The Dolomites, UNESCO World Heritage
Experience holidays in Alta Badia surrounded by the world's most beautiful architecture
Roughly 300 to 150 million years ago, all continents formed one super-continent called Pangea.
250 million years ago, the region known today as the Alps was a part of Pangea and located further south, in the earth's tropical zone.
Until the ice age, the mountain range we call the Dolomites today, was born as a giant coral reef in the prehistoric Tethys ocean. As this primordial sea subsided, majestic, bizarre, light rocks which were different than the mountains around them, were released.
Scientists found out at the end of the 18th century, the Dolomites, sometimes referred to as the "pale mountains", consist of magnesium-rich limestone. The Dolomites owe their present name to the geologist Déodat de Dolomieu, who performed the first mineralogical-chemical analysis of the rocks.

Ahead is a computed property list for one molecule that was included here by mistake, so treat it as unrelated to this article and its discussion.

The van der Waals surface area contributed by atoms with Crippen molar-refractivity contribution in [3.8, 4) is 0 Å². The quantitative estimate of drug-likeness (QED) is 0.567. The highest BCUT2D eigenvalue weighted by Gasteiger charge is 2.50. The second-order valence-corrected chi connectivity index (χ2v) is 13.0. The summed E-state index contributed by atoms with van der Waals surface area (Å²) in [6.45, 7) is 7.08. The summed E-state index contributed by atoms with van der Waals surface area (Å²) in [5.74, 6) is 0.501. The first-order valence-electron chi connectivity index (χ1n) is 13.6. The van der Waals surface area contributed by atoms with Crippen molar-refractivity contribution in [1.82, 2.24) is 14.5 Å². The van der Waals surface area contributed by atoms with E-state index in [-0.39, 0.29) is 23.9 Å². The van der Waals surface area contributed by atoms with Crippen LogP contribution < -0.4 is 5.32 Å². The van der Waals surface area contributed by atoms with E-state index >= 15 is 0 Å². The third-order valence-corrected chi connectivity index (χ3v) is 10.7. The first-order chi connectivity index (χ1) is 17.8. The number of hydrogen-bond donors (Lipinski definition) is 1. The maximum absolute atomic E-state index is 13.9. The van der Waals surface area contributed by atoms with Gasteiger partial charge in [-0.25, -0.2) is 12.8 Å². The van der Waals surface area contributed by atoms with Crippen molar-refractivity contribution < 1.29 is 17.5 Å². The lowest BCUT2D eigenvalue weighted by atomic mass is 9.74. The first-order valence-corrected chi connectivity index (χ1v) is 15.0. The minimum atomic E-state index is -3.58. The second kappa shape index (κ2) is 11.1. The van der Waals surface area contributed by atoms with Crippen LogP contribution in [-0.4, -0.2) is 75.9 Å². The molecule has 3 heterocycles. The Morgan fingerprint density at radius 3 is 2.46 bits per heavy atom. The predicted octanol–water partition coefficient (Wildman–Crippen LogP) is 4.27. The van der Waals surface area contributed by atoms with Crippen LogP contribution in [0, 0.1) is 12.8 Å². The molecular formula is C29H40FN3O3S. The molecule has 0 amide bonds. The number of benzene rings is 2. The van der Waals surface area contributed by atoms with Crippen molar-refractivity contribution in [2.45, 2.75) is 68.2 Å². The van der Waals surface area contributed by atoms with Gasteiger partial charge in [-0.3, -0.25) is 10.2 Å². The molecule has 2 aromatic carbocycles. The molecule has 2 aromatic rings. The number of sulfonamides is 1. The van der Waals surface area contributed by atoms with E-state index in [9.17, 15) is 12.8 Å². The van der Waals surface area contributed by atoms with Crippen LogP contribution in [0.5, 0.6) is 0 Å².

The Dolomite mountains, located in the south of the main chain of the Alps, between Adige and Piave, between Val de Puster valley and the Bellunese region, are geopolitically divided between three Italian provinces: South Tyrol, Trento and Belluno.
On 26th of June 2009, the Dolomites were put on the UNESCO list of the world's protected natural paradises and since then, officially rank among the most beautiful mountains in the world.
A particularly spectacular phenomenon which can be experienced very well in the Dolomites is the alpenglow or "Enrosadira" in Ladin language. Upon sundown, the Dolomite mountains around Alta Badia are being illuminated in magnificent shades of red, from pink to orange and carmine - the Santa Croce is a peak especially renowned for its blaze of colour.
The nine mountain ranges of the Dolomites which belong to the UNESCO's World Heritage include the natural parks Puez-Odle and Fanes-Senes-Braies which extend into Alta Badia.